There are also internet fraudsters who merely want to get rich, of course. But people like Salam, who are caught and held in East Asian fraud factories, are not doing so for pleasure, but because they have to. They are modern slaves, in the truest sense of the word: during his life, former forced labourer Salam has been sold on to other human traffickers three times, most recently for 10,000 dollars.


The majority of the known scam factories continue to be located in Myanmar and Cambodia, primarily in the “special economic zone” of Sihanoukville. Gangs and similar organisations with mafia-like structures have relocated there over the last decade. Violence and criminality have rapidly become part of everyday life in the once-peaceful coastal region. They are involved in a wide range of criminal activities: illegal gambling, corruption, prostitution, and trafficking drugs, weapons, wild animals and humans. Eventually, with the outbreak of the Corona pandemic in 2019, it wasn’t just companies who were forced to significantly change the way they operated – criminal organisations also had to adapt. A new business model was developed in an effort to turn a profit despite the lack of tourists: online fraud on an industrial scale.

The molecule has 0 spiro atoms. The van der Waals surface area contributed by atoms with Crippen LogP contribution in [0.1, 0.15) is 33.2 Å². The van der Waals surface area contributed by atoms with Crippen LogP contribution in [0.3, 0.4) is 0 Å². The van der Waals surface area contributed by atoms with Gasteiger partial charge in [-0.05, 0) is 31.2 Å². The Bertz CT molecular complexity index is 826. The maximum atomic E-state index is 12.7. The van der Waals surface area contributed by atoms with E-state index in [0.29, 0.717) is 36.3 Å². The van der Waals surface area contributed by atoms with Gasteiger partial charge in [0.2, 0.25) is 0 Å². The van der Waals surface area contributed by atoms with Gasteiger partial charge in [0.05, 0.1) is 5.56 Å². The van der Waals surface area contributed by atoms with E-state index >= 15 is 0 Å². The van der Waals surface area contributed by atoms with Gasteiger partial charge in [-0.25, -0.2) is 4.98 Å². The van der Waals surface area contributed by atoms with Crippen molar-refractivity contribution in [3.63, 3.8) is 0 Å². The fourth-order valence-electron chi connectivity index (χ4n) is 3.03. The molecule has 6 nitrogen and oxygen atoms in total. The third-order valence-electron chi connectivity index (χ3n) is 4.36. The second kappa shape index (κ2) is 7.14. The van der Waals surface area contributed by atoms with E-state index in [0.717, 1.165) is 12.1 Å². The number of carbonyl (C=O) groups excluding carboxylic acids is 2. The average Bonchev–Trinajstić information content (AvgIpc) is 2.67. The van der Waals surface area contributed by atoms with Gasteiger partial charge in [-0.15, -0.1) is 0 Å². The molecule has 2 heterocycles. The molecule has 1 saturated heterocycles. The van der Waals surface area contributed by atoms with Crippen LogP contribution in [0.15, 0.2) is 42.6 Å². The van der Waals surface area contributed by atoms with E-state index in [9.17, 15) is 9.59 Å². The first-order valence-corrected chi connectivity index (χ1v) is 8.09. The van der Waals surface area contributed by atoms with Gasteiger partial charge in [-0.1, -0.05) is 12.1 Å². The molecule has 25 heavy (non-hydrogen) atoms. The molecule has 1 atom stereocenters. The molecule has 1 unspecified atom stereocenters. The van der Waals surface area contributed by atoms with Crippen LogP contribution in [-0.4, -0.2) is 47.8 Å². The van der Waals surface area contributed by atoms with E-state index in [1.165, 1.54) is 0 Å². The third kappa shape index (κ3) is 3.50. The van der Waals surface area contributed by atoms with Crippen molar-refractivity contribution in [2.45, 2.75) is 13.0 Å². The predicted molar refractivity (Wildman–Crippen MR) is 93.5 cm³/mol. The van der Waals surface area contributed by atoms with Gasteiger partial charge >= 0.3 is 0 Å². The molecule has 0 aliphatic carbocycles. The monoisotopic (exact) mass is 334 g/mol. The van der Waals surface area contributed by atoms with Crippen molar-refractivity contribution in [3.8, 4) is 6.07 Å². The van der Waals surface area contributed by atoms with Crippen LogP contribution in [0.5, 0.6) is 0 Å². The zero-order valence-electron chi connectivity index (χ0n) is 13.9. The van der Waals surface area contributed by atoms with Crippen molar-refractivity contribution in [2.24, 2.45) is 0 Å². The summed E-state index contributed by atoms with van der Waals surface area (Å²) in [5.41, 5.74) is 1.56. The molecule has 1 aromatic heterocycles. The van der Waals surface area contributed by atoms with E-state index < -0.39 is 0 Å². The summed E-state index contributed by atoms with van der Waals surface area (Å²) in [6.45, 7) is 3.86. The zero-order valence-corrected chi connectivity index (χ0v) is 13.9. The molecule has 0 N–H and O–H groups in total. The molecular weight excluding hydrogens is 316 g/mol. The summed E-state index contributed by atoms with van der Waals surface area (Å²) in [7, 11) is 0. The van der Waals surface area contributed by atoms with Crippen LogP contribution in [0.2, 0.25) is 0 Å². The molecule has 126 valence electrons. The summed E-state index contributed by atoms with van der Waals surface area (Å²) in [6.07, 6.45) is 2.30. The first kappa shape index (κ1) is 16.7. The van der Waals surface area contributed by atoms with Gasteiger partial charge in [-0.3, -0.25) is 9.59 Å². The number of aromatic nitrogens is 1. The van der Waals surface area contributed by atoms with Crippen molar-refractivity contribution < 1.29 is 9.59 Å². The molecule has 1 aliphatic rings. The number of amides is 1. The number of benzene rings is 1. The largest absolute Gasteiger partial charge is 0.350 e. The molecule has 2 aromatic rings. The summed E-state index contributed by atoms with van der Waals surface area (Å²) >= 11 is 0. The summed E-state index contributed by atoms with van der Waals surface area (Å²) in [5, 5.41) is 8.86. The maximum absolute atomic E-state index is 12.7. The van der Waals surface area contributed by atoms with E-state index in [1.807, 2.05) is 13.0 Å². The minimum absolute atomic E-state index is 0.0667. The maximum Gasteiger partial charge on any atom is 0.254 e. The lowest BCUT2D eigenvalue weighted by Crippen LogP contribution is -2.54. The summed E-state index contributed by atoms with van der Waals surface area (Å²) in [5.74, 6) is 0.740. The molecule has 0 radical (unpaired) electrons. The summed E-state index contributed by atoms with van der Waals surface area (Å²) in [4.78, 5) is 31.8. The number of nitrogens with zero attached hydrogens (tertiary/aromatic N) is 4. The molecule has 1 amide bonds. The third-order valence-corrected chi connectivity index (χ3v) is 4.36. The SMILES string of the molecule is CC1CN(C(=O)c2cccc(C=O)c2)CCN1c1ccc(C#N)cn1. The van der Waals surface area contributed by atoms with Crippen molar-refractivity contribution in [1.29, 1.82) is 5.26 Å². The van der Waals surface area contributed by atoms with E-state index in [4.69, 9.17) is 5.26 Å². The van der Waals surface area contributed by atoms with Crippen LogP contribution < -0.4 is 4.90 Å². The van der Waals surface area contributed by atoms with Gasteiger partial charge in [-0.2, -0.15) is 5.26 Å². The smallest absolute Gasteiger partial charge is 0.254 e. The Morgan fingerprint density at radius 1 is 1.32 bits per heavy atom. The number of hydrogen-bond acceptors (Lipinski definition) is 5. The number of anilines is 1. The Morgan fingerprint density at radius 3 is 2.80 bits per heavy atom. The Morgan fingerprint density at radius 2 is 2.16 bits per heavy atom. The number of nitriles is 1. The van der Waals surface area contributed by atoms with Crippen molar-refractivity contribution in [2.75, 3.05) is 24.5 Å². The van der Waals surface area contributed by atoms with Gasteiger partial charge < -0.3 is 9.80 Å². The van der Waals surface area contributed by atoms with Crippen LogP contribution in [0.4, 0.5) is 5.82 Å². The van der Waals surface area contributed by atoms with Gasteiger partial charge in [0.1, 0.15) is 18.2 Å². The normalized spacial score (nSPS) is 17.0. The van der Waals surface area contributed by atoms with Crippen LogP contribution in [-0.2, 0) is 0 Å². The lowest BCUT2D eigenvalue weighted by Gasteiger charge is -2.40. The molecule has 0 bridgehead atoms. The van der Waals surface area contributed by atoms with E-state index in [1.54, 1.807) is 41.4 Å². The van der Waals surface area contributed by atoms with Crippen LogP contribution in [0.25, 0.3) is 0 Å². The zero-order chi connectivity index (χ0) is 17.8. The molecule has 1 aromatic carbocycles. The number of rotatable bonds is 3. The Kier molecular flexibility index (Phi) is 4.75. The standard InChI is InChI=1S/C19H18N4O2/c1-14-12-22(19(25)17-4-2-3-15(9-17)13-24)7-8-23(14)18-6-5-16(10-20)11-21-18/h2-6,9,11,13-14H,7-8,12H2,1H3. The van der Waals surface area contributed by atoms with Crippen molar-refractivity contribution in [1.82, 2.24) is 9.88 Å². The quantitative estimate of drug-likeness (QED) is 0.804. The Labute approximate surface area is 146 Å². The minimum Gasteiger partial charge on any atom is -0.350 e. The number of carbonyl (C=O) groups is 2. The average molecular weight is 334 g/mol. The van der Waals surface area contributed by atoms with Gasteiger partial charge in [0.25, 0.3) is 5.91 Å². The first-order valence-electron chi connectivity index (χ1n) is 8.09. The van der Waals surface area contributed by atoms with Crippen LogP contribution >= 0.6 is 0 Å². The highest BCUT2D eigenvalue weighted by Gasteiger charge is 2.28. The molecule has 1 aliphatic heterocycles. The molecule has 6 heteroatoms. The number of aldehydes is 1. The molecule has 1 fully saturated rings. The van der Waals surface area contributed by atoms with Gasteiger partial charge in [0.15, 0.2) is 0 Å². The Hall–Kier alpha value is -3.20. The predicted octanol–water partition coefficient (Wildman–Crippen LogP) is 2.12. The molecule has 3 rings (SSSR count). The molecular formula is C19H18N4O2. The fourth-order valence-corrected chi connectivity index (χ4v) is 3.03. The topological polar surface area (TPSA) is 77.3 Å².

Working out exactly who is behind the scam factories ranges from difficult to downright impossible. As a rule, the owners of the building complexes are closely linked with regional power structures. This has led to a situation whereby, in July 2022, Cambodia was blacklisted in the annual human rights report of the US State Department. It was only after levels of international interest in the issue increased that Hun Sen, Prime Minister of Cambodia since 1985, announced a more intense battle against the ringleaders. In September of that year, several raids were carried out in the Cambodian coastal city of Sihanoukville, eventually leading to the release of more than 1,000 people from three different factories.